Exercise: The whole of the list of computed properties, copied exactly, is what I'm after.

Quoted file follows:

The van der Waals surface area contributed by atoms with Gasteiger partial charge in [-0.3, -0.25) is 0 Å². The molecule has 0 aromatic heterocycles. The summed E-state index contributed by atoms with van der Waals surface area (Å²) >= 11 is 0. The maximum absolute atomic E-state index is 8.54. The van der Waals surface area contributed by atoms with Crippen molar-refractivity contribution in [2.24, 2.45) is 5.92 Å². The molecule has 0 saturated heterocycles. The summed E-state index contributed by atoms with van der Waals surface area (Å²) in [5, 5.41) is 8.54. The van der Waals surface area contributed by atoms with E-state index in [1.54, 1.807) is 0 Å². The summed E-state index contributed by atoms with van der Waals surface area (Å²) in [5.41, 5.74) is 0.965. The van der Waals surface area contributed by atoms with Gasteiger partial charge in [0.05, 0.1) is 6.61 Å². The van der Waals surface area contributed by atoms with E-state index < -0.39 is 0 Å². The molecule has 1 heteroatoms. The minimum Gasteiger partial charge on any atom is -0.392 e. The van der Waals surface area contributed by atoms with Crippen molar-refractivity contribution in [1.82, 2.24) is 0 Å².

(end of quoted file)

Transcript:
The van der Waals surface area contributed by atoms with Gasteiger partial charge in [-0.3, -0.25) is 0 Å². The molecule has 0 aromatic heterocycles. The summed E-state index contributed by atoms with van der Waals surface area (Å²) >= 11 is 0. The maximum absolute atomic E-state index is 8.54. The van der Waals surface area contributed by atoms with Crippen molar-refractivity contribution in [2.24, 2.45) is 5.92 Å². The molecule has 0 saturated heterocycles. The summed E-state index contributed by atoms with van der Waals surface area (Å²) in [5, 5.41) is 8.54. The van der Waals surface area contributed by atoms with E-state index in [1.54, 1.807) is 0 Å². The summed E-state index contributed by atoms with van der Waals surface area (Å²) in [5.41, 5.74) is 0.965. The van der Waals surface area contributed by atoms with Gasteiger partial charge in [0.05, 0.1) is 6.61 Å². The van der Waals surface area contributed by atoms with E-state index < -0.39 is 0 Å². The molecule has 1 heteroatoms. The minimum Gasteiger partial charge on any atom is -0.392 e. The van der Waals surface area contributed by atoms with Crippen molar-refractivity contribution in [1.82, 2.24) is 0 Å².